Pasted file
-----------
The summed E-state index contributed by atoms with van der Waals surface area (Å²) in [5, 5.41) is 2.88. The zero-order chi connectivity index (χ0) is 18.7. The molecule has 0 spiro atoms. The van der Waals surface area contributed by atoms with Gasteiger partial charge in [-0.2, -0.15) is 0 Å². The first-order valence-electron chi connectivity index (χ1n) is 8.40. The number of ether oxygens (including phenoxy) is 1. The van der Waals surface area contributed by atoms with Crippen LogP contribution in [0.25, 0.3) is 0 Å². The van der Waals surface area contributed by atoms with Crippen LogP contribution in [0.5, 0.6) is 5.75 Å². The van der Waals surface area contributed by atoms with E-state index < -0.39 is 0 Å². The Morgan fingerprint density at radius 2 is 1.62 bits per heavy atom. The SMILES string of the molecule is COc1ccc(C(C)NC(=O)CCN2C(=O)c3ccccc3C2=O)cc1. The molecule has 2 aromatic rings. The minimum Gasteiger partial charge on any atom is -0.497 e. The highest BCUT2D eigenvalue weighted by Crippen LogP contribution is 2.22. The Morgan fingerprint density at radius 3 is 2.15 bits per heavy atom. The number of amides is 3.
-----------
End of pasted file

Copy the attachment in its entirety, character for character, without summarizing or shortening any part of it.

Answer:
The summed E-state index contributed by atoms with van der Waals surface area (Å²) in [5, 5.41) is 2.88. The zero-order chi connectivity index (χ0) is 18.7. The molecule has 0 spiro atoms. The van der Waals surface area contributed by atoms with Gasteiger partial charge in [-0.2, -0.15) is 0 Å². The first-order valence-electron chi connectivity index (χ1n) is 8.40. The number of ether oxygens (including phenoxy) is 1. The van der Waals surface area contributed by atoms with Crippen LogP contribution in [0.25, 0.3) is 0 Å². The van der Waals surface area contributed by atoms with Crippen LogP contribution in [0.5, 0.6) is 5.75 Å². The van der Waals surface area contributed by atoms with E-state index < -0.39 is 0 Å². The Morgan fingerprint density at radius 2 is 1.62 bits per heavy atom. The SMILES string of the molecule is COc1ccc(C(C)NC(=O)CCN2C(=O)c3ccccc3C2=O)cc1. The molecule has 2 aromatic rings. The minimum Gasteiger partial charge on any atom is -0.497 e. The highest BCUT2D eigenvalue weighted by Crippen LogP contribution is 2.22. The Morgan fingerprint density at radius 3 is 2.15 bits per heavy atom. The number of amides is 3.